Fuel Prices Drop Slightly Amidst Increased Global Supply

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Editors%2 Fimages%2 F1647495237740 Fuelprice FeaturedYour next fill-up will put less of a dent in your wallet, though prices are still significantly higher as compared to the same period last month. Is it premature to cue the (muted) celebrations?

Whilst the conflict is still ongoing, there has been some progression in the peace talks between Ukraine and Russia. Ceasefires also mean a reduction in the demand for energy. A further fuel ‘surplus’ has also been triggered as a direct result of nation-wide lockdowns in China, as they grapple with containing a surge in fresh COVID-19 cases.

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Localised Developments Affecting Global Fuel Prices?

The initial spike in crude oil prices when the conflict first started was triggered by a sudden and significant reduction in global crude oil supply. As we mentioned in this article, until an oil-producing country is able to step up to the plate and provide an alternative to satiate the world’s hunger for Russian oil, fuel prices will only continue to rise.

"A further fuel ‘surplus’ has also been triggered as a direct result of nation-wide lockdowns in China, as they grapple with containing a surge in fresh COVID-19 cases."

And step-up did these nations. As recommended by the International Energy Agency, various countries have begun to release additional barrels of oil from their stockpile to drive raw costs down.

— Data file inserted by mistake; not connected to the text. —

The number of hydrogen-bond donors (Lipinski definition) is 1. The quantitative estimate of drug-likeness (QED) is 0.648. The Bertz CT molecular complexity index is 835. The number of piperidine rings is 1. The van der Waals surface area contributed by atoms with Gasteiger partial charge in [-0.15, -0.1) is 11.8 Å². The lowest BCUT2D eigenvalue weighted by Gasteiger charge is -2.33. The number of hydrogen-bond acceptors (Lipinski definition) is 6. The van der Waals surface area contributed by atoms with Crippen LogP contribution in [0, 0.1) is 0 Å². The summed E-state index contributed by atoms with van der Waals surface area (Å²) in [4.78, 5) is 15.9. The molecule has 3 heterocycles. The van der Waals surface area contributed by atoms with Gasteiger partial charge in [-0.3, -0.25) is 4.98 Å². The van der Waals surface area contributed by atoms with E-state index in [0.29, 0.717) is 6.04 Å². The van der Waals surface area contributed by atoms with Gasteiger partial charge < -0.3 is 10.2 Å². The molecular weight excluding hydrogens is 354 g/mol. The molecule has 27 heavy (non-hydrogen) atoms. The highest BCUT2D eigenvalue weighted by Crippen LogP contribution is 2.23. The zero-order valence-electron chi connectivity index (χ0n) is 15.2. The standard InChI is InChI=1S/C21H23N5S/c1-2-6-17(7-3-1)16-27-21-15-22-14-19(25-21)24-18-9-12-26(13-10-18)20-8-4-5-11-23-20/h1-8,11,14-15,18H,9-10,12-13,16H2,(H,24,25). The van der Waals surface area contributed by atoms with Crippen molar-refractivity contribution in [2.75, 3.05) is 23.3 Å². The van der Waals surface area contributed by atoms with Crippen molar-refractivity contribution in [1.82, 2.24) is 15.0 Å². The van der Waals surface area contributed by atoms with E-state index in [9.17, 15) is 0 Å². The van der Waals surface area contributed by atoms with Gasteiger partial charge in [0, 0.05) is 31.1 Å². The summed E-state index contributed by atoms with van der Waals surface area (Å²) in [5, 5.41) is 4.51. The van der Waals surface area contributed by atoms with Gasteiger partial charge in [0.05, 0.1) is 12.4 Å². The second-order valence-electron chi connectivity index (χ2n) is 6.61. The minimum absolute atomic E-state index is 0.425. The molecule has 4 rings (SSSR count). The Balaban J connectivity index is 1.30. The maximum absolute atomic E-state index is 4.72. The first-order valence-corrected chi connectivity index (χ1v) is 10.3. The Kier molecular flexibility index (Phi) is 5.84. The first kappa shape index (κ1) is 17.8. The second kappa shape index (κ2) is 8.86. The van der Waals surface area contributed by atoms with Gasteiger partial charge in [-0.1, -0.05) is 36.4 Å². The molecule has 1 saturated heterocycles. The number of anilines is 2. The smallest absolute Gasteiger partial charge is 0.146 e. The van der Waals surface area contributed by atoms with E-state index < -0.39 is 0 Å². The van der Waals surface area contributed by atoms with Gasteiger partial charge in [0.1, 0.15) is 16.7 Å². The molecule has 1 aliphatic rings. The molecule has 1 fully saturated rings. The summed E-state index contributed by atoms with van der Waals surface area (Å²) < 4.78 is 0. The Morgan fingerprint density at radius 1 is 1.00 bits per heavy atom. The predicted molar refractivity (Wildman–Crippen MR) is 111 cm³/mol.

But What Do These Developments Look Like In Numbers?

Most of the major fuel retailers in Singapore now sell 95-Octane in the low $3 range, with Esso opting to retail theirs at just $2.99. You’re looking at a realistic saving of around $0.10 per litre, compared to the rates of just a week ago.

The same is true of all other grades of fuel, with savings of up to $0.15 per litre. Here's what fuel prices look like, versus the same time period a week ago:

Fuel Costs
Fuel Grade
Average Price Per Litre
(10th Mar)
Average Price Per Litre
(17th Mar)
92 Octane
95 Octane
98 Octane
Can We Realistically Expect Fuel Prices To Continue Falling?

If the situation in Eastern Europe continues to stabilise. But decreases are likely to not be significant, at least in the short term. As sanctions are still in effect, and as the world continues to embrace a life in which we co-exist with the coronavirus, demand for energy will only continue to be on the up.

To protect their own reserves, you'd expect other oil-producing nations to raise the costs of each barrel, which would again cause either an insignificant drop in pump prices, or perhaps even a rise in the unit costs. 

The fuel price fluctuations frustrating you? If you need an easy-to-refer guide, you can always rely on our petrol price chart, which you can access right here!

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Read More: Fuel Prices Set To Continue Rising - And It Isn’t Because Of Taxes

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